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  • Writer's pictureCory Morrison

Autism: My Summer Activity Stories With Motor Coordination

Updated: Sep 15, 2023

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It's no secret that I've had motor coordination difficulties over the years because of my autism.


Note: When I talk about team sports in this post, I refer to instances where I would play them outside in warmer weather.


When it comes to summer activities, how did I progress throughout the years with them?


Looking back to summer camps, school gym classes and just regular leisure, I explore many summer activities and how my autism contributed to difficulties.


Team sports


Baseball


When I was 13, my father's company had a work function where we played baseball. Plus, when I attended camp in 2010 and 2011, I would also have fun with baseball.


On these occasions, I had trouble with hand-eye coordination and completely holding the bat firmly, which meant I would always miss at least one strike.


However, when I would strike the ball, I would be pretty good at running bases.


A home run? Not even close, though.


Basketball


In my pre-teen and teen years, I would frequently practice basketball in my driveway and sometimes with neighbours, too. I wasn't particularly good at it, but I enjoyed it.


My shooting skills were alright, but average at best.


However, with getting past the defense, I struggled considerably.


I had a hard time moving my fingers in a way that the defence person on the other team wouldn't get the ball from me.


Football


Elementary School


Of all sports, I was especially reluctant to play football.


I recall in my late elementary years, when gym classes would include football, I had an unusually hard time throwing the ball properly.


However, I did get better at this over time once my teachers, educational assistants and classmates helped me with it.


High School


Fast forward to grade nine, I would get bad anxiety in gym class team sports, with football being a prime example.


Despite this, I once just about stopped a person from the other team from scoring a touchdown. My teammates were amazed with me.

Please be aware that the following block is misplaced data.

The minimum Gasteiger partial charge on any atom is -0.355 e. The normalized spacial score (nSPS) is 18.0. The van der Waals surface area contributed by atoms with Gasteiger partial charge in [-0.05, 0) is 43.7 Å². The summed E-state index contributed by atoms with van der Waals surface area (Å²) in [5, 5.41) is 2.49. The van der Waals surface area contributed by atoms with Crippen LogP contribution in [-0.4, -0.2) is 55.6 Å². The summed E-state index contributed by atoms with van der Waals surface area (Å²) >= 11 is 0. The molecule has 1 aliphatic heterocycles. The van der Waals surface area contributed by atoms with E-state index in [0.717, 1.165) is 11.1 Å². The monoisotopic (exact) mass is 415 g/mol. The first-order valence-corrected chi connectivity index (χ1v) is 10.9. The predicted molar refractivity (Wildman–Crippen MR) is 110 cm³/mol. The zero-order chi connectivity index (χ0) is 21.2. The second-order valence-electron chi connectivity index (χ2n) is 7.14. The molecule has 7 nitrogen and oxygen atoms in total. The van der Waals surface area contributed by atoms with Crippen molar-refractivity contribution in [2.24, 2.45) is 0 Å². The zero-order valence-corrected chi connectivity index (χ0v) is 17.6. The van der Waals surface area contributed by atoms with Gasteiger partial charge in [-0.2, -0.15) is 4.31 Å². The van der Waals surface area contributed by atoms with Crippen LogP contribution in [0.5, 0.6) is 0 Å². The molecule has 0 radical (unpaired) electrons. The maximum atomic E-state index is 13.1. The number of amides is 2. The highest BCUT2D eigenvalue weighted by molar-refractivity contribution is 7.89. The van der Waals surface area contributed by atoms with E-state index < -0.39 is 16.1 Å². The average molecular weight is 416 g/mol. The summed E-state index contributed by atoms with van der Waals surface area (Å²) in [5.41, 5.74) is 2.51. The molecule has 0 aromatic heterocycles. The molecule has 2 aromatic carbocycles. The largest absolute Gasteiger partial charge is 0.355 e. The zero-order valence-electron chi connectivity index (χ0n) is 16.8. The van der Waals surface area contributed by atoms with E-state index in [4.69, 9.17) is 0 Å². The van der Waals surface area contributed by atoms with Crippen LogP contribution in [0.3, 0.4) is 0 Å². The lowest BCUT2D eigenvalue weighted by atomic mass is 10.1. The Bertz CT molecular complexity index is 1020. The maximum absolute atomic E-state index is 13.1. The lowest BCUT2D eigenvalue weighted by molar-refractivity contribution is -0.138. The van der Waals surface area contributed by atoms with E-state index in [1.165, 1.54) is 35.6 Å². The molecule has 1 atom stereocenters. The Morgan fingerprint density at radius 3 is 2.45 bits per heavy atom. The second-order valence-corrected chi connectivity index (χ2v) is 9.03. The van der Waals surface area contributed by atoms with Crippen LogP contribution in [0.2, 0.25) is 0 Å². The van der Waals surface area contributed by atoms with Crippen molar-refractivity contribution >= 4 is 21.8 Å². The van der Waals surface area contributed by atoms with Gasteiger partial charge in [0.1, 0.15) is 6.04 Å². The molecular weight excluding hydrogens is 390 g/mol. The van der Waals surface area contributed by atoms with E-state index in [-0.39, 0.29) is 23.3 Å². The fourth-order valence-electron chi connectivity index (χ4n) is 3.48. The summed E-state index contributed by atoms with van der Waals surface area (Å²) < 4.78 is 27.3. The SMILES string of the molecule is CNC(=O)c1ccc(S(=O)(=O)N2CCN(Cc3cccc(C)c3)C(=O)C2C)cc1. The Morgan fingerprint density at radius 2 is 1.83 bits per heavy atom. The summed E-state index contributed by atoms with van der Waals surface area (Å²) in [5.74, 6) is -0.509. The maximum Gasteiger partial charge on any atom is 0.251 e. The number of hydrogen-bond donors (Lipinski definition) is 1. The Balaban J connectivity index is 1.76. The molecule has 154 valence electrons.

Soccer


Elementary School


In my elementary years, during both recess and gym classes, I could rarely ever get to the ball. Like ever.


Despite my poor motor planning with getting the ball, when we played soccer baseball and I got the chance to kick, I wasn't too bad.


My foot movements, at the time, seemed more coordinated than my hand movements when it came to ball handling.


Camp


Fast forward to 2011, the year I graduated high school, this was my final summer at camp. I sort of discovered a hidden talent..


When I would play soccer with my bunkmates, offense with soccer was still difficult, but I found myself being quite skilled at defense.


Maybe I just got lucky that there weren't particularly athletic offense people on the other team, but I could stop them from getting to the net.


Individual sports


Golfing


Golfing at 13


I played golf for the first time when I was 13 in 2006.


My parents wanted me to get more involved with sports at that time. Therefore, they signed me up for something that wasn't as much as a team sport.


I learned many of the basics, such as good posture and keeping my arms straight.


Keeping my arms straight was a struggle for me, and my hits never went too far, but I still enjoyed golf.

Golfing during the summer
I play golf at Pike Lake Golf Centre Limited in Clifford, Ont. in July 2015 (Photo credit: John Morrison).


Golf Trip Years Later


Nine years later, me, my dad and a few of our neighbours went golfing near our trailer. I had to reteach myself many of the stuff I learned before, but it came somewhat natural to me.


Swimming


Learning to Swim


As I've mentioned in the past, it took me a long time to be fully comfortable in the water as a child.